“We’re feeling pretty good about reform” of the H-1B program, says Russell Harrison, director of government relations for the Institute of Electrical and Electronics Engineers–USA, the organization that represents American engineers.
Harrison looks forward to wholesale change of the H-1B visa program, which a large number of science, technology, engineering, and mathematics workers in the United States believe is driving down their salaries. H-1B workers from foreign countries (largely India) can stay in the U.S. for three years and can get extensions to six years. They are touted as the “best and the brightest” young engineers, whose pay is theoretically not allowed to undercut pay of American workers in the same field.
The U.S. permits 65,000 H-1Bs to enter each year, along with an additional 20,000 who have master’s degrees. Corporations lobby politicians to allow a larger number in, claiming there is a shortage of domestic engineers. Critics say it’s all a lie. The H-1Bs aren’t the best and brightest — they are mediocre engineers. Their pay is significantly lower than that of comparable American-trained engineers — a defiance of the law, say opponents. American corporations recruit H-1Bs so they can jettison higher-paid American engineers, puff up their earnings, and justify higher salaries for top management that already enjoys obscenely high pay, say critics.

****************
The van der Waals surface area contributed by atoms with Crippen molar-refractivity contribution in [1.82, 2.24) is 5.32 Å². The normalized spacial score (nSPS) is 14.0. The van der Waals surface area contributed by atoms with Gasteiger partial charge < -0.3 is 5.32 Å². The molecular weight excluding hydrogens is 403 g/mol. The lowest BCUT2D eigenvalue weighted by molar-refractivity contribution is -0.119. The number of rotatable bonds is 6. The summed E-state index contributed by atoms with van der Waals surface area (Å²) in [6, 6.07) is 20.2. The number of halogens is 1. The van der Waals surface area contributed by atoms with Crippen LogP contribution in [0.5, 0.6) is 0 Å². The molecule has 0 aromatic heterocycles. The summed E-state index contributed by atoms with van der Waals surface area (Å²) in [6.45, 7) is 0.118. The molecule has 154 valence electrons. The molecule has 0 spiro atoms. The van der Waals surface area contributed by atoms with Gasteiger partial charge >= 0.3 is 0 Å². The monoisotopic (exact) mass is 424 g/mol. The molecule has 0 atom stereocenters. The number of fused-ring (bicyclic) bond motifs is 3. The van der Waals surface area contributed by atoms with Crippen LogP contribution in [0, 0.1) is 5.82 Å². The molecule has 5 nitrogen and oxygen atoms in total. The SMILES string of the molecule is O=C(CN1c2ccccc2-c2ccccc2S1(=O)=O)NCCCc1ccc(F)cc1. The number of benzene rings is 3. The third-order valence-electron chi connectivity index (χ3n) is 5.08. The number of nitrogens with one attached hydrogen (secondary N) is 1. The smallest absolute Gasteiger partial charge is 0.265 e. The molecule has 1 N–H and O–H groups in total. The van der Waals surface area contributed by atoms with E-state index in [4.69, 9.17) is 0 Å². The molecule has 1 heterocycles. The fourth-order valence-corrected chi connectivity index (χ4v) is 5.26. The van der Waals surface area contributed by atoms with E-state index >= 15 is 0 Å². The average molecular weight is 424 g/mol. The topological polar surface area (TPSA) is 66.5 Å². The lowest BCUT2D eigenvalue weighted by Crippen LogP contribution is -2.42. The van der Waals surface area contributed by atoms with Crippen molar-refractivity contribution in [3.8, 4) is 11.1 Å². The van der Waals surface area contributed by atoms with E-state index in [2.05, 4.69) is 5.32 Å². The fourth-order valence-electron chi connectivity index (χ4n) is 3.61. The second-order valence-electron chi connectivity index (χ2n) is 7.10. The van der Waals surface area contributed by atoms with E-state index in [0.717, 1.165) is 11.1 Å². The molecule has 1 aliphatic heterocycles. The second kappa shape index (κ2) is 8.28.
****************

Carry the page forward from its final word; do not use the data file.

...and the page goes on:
Generally, the H-1Bs are young, and thus the entire program generates “rampant age discrimination,” says Norm Matloff, professor of computer science at the University of California Davis.
Public opinion began to turn against the H-1B program when Disney and Southern California Edison axed older workers last year and then forced them to train their H-1B replacements, who were being paid far less. Then, when the University of California San Francisco pulled the same stunt, the public really got aroused. TV’s 60 Minutes on March 19 publicized companies’ dirty pool.
During the political campaign, Donald Trump waffled on the topic, but once he was elected, he promised H-1B reform. Bills quickly went into the hopper. Senators Chuck Grassley and Dick Durbin reintroduced an H-1B reform bill they first proposed ten years ago. It would eliminate a lottery system used to choose who gets the visas and replace it with a so-called preference system giving foreigners educated in the U.S. a leg up on others. It would also give the Department of Labor enhanced authority to investigate possible abuses.
San Diego County congressmen Darrell Issa and Scott Peters introduced legislation that would raise the H-1B salary requirement to $100,000 from the current $60,000. Supposedly, this would inhibit companies from bringing in H-1Bs at low salaries. Others involved in the anti–H-1B fight, such as Harrison, say the Issa-Peters bill is not tough enough. Representative Zoe Lofgren, who serves Silicon Valley, says the Issa-Peters bill is “a fig leaf.” Her bill would boost the minimum wage for H-1Bs to $130,000.